By the time we were down to the fourth quarter with 4 minutes to go and no comeback in sight, it was time to head out for dinner (and pie). On that count, we were not disappointed. My Vegetarian Cobb Salad was served in a large deep bowl, which allowed for easy tossing. The $1 Fiesta Dip was scrumptious, and the apple pie was indeed FANTASTIC. And served in portions to overwhelm the dessert plate it came on. As hubby says, "Yummo!"

Thursday, August 10, 2006

Someone else's shoes

I'm reading a book right now about this custom among the Amish: adolescents spend a few years of their teendom living like "English" teens. If you caught the reality show "Amish in the City" on UPN a couple of years ago, you have an idea what this is all about. Although the Amish youth cast on the show to live in a house with non-Amish youth led relatively conservative experimental lives (at least on camera). Apparently, many of the kids spend a lot of time trying on drugs, drink, sex and the like for size. While not all Amish teens go that far outside the bounds of ordnung, this time spent living an Amish-alternative life is basically encouraged, since Amish believe folks aren't ready to make the final decision for baptism and "joining church" until they are adults, and know enough about life outside the faith to make a fully informed decision. It's fascinating to me that people whose lives are intentionally lived wholly separately from the everyday world most of us know can encourage their young to go out and spend a few years courting the devil himself. Some in rumspringa return to their Amish lives and families. Some don't. They find new lives and ways.

I've always been intrigued by the thought of living other lives. Growing up in SoCal in the 70s and early 80s, my friends were as likely to have been born in Pusan or Guatemala City as they were to have come from more local environs. Which always gave me a burning desire to know what it's like to think and speak in some other language, eat duk for an after-school snack, and have early childhood memories of exotic (to me) landscapes. It sparked an intense interest in language(s) and travel that I may never fulfill. Even learning other languages and going to other places couldn't give me what I really wanted, which was to know what it means to be "other" than myself.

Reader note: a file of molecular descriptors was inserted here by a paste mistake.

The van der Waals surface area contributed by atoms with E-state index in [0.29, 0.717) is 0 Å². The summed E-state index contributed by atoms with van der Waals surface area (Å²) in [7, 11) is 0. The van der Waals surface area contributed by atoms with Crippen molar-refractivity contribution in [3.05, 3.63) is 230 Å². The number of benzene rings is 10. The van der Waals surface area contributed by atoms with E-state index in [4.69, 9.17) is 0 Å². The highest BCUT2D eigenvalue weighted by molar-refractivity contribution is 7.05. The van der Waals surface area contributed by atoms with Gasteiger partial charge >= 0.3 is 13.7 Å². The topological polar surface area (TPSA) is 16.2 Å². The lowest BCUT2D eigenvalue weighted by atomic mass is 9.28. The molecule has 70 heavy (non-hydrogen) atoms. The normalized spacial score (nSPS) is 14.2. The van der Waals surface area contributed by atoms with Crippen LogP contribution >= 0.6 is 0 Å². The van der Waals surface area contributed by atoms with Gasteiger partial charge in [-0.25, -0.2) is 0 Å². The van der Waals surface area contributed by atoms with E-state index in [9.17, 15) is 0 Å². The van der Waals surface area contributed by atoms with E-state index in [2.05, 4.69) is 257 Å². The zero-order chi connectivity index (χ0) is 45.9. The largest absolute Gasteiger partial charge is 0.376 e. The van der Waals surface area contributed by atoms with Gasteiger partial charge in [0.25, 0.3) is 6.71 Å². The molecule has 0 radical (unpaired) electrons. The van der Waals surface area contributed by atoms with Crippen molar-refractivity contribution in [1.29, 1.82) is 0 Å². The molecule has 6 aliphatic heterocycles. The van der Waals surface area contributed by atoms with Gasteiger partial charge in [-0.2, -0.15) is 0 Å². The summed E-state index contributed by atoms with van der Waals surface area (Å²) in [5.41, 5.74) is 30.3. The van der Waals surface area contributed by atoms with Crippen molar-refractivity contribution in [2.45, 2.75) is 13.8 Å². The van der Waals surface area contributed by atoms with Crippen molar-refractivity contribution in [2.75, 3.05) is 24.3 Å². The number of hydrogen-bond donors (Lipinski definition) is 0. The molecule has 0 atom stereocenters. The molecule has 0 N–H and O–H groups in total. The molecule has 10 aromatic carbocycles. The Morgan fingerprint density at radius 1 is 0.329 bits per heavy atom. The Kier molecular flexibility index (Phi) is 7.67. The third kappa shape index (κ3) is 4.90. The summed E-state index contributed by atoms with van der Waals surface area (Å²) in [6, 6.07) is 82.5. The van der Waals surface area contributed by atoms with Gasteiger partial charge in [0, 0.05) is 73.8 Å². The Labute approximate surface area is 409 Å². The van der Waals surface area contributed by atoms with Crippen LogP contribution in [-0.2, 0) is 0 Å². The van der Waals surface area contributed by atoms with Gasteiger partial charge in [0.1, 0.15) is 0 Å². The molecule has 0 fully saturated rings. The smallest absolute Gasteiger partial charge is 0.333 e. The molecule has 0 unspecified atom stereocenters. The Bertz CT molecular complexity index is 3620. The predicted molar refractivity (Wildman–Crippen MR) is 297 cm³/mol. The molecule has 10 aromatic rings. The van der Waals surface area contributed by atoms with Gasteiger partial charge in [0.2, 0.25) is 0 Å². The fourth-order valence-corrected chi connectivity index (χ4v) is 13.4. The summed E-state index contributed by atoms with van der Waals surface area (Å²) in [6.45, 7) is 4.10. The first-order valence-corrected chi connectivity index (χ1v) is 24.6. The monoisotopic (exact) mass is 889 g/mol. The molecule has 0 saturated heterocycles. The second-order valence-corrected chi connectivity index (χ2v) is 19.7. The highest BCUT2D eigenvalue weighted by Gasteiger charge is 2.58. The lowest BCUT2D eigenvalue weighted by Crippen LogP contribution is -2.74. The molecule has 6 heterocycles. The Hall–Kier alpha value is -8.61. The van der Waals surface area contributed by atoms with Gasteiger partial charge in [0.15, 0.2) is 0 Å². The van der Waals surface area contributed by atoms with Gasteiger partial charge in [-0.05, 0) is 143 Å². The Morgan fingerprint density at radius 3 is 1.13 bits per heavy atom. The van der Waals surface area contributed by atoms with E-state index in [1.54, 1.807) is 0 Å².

I spent my college years in Berkeley, which was definitely the fire to my SoCal fryng pan. An explosion of experiences and opportunities, none of which (I regret to say) focused much on the actual academic stuff. Nonetheless, that's where my eyes were opened to my political self, and where I indulged my social appetites far beyond the boundaries most would have set for me.

Now that I'm pushing forty (I'll get there in December!), the potential other lives still beckon, but they are tempered by much more quotidien desires. Growing old with hubby, having my family and good friends nearby, and wanting (somewhat desperately) to have a child figure highest now on my list. I can look back and see lots of forks in lots of roads that would have determined completely different futures. And I still wonder.